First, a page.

April 6, 2021
Arcenio J. López, Mixteco/Indígena Community Organizing Project (MICOP)
Today we are talking with Arcenio J. López, Executive Director, Mixteco/Indígena Community Organizing Project (MICOP).
MICOP’s Executive Director, Arcenio J. López, is a visionary and passionate indigenous leader working to elevate the voices of the indigenous people in California. Arcenio emigrated to the United States at the age of 21, with the goal similar to many of his fellow Oaxacans - to make enough money to support his new family in Mexico. Arcenio was chosen to be MICOP’s first indigenous Executive Director in 2014. Under Arcenio’s leadership, MICOP has grown into the preeminent indigenous immigrant organization in Southern California. Arcenio has united indigenous immigrants in transforming power relationships and advancing farmworker rights.
How did you get interested in MICOP?
Arcenio: In 2003 while working in the strawberry fields I noticed that people from Oaxaca were treated differently by people from other states of Mexico. I noticed indigenous farmworkers were mistreated and bullied simply because they were speaking their native language. Being from Oaxaca myself I felt that this was unfair and started to wonder what I can do to help my community. So, I went to introduce myself to El Concilio and I was offered the position as their volunteer Spanish Language Tutor, but not having transportation of my own prevented me from taking that offer. I also started attending ESL classes at Oxnard Adult School and met Josefina who was one of MICOP’s board members. In 2004, Josefina introduced me to MICOP’s founder, Sandy Young, who invited me to attend their monthly community meeting where I felt connected immediately and decided to volunteer. Later MICOP hired me as their first indigenous community organizer in 2006. In 2008, I applied for the Executive Director position but instead I became the Associate Director. In 2010, I was promoted to be the Executive Director of MICOP. I’ve now been with MICOP for more than 15 years.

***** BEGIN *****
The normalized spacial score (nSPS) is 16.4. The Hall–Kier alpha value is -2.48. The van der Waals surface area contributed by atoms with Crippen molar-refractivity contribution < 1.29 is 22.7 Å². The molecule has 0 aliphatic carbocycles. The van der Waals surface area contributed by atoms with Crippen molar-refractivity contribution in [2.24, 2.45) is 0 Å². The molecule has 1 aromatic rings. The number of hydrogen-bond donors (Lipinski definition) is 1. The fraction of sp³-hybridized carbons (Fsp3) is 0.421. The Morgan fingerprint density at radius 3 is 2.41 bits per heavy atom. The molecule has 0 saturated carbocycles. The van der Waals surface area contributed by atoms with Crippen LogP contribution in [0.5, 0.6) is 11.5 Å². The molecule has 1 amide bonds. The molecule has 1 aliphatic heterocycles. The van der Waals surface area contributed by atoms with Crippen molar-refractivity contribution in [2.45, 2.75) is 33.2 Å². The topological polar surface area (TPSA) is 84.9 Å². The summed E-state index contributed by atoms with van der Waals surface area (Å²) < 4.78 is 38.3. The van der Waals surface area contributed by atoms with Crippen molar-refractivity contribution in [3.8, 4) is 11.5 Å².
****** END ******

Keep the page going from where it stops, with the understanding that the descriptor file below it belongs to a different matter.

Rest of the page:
What is your passion for working in the community?
Arcenio: I never imagined that community work was a passion of mine. I always knew that helping others was in my DNA and I’d say that this is my calling. As an indigenous person myself I have found my voice and I see this as my responsibility to speak about us. We have to reclaim our rights to continue to be the authors of our own narratives, but this won't be possible without initiatives similar to what MICOP has created. I’d like to continue contributing toward creating safe spaces to support our indigenous people to feel confident to raise up their voices and use their power to create changes they want to see for themselves and their families.